There are many substances that have been reported to reduce inflammation and TNF-alpha levels, including regular exercise,5 acetylcholinesterase inhibitors (in Alzheimer’s disease patients),6 alpha-lipoic acid,7 quercetin,8 N-acetylcysteine,9 nonsteroidal anti-inflammatory drugs,10 estrogen,11,12 and antioxidant vitamins.13 Getting rid of excess fat is also a useful way of reducing TNF-alpha levels, since adipocytes (fat cells) release large amounts of the cytokine.


  1. Visser et al. Relationship of interleukin-6 and tumor necrosis factor-alpha with muscle mass and muscle strength in elderly men and women. J Gerontol 57A(5):M326-32 (2002).
  2. Langden et al. Tumor necrosis factor-alpha inhibits myogenic differentiation through MyoD protein destabilization. FASEB J 18:227-36 (2004).
  3. Frost et al. Transient exposure of human myoblasts to tumor necrosis factor-alpha inhibits serum and insulin-like growth factor-1 stimulated protein synthesis. Endocrinol 138(10):4153-9 (1997).
  4. Grounds and Torrisi. Anti-TNF-alpha (Remicade®) therapy protects dystrophic skeletal muscle from necrosis. FASEB J 18:676-82 (2004).
  5. Greiwe et al. Resistance exercise decreases skeletal muscle tumor necrosis factor-alpha in frail elderly humans. FASEB J 15:475-82 (2001).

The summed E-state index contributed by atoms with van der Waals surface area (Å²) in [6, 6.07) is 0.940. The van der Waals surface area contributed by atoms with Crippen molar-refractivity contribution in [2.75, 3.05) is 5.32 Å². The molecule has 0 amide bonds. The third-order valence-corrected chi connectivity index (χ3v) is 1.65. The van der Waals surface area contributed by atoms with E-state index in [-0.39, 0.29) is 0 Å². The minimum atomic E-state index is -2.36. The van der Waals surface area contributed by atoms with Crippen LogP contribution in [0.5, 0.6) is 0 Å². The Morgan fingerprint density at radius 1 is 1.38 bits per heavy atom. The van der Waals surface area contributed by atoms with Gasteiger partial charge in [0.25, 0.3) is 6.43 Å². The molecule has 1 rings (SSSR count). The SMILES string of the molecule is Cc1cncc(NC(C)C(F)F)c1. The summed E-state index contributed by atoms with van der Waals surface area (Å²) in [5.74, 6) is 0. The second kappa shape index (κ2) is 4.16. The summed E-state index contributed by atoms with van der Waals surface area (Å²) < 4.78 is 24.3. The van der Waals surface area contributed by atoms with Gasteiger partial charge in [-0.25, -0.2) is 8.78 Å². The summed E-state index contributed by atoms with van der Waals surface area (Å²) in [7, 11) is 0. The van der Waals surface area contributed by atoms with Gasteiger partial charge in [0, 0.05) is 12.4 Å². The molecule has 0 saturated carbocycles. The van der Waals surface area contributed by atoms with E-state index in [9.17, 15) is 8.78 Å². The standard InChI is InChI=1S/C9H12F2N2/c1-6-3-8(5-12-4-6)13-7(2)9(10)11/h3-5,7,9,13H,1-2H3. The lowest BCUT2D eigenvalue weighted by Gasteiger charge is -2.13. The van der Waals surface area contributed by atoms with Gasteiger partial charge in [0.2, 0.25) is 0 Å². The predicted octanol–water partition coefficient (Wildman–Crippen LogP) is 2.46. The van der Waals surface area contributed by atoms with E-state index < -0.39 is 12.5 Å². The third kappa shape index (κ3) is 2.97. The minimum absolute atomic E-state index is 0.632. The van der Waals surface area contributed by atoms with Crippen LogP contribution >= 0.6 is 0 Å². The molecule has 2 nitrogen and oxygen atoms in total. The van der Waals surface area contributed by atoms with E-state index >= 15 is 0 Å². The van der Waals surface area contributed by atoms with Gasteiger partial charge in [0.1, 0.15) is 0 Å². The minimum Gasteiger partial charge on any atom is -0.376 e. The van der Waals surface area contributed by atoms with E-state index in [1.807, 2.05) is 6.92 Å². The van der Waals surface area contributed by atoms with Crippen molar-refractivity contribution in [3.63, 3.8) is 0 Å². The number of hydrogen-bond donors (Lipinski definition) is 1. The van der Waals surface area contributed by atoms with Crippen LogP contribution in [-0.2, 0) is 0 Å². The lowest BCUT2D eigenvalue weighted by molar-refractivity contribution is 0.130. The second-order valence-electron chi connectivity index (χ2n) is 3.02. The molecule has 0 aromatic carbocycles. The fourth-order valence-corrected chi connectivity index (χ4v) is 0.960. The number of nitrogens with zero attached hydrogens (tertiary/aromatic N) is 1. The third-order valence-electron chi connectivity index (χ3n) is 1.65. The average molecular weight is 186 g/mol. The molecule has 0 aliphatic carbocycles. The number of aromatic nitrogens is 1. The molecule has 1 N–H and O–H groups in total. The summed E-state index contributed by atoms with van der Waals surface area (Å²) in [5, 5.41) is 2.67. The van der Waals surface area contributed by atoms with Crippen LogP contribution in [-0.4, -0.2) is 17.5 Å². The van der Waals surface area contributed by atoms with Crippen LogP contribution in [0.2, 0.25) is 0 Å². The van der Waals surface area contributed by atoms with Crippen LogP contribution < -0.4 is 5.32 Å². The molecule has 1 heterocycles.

6. Lugaresi et al. IL-4 in vitro production is upregulated in Alzheimer’s disease patients treated with acetylcholinesterase inhibitors. Exp Gerontol 39:653-7 (2004). [This paper reports that, in AD patients treated with acetylcholinesterase inhibitors (as compared to untreated AD patients), there was a much higher level of IL-4 (five times higher in unstimulated cultures of peripheral blood mononuclear cells). IL-4 (interleukin-4) is an immunosuppressive cytokine; evidence suggests that it prevents neuronal cell injury. The mechanism may be IL-4 inhibition of interferon gamma and the consequent decrease in the concentration of TNF-alpha and nitric oxide.]
  7. Zhang and Frei. Alpha-lipoic acid inhibits TNF-alpha-induced NF-kappaB activation and adhesion molecule expression in human aortic endothelial cells. FASEB J 15:2423-32 (2001).
  8. Wang and Mazza. Effects of anthocyanins and other phenolic compounds on the production of tumor necrosis factor-alpha in LPS/IFN-gamma-activated RAW 264.7 macrophages. J Agric Food Chem 50:4183-9 (2002).
  9. Victor et al. N-Acetylcysteine protects mice from lethal endotoxemia by regulating the redox state of immune cells. Free Rad Res 37(9):919-29 (2003).
  10. Joussen et al. Nonsteroidal anti-inflammatory drugs prevent early diabetic retinopathy via TNF-alpha suppression. FASEB J (Jan. 30, 2002).
  11. Cenci et al. Estrogen deficiency induces bone loss by enhancing T-cell production of TNF-alpha. J Clin Invest 106(10):1229-37 (2000).
  12. Walsh et al. 17-beta-Estradiol reduces tumor necrosis factor-alpha-mediated LDL accumulation in the artery wall. J Lipid Res 40:387-96 (1999).
  13. Vassilakopoulos et al. Antioxidants attenuate the plasma cytokine response to exercise in [untrained] humans. J Appl Physiol 94(3):1025-32 (2003).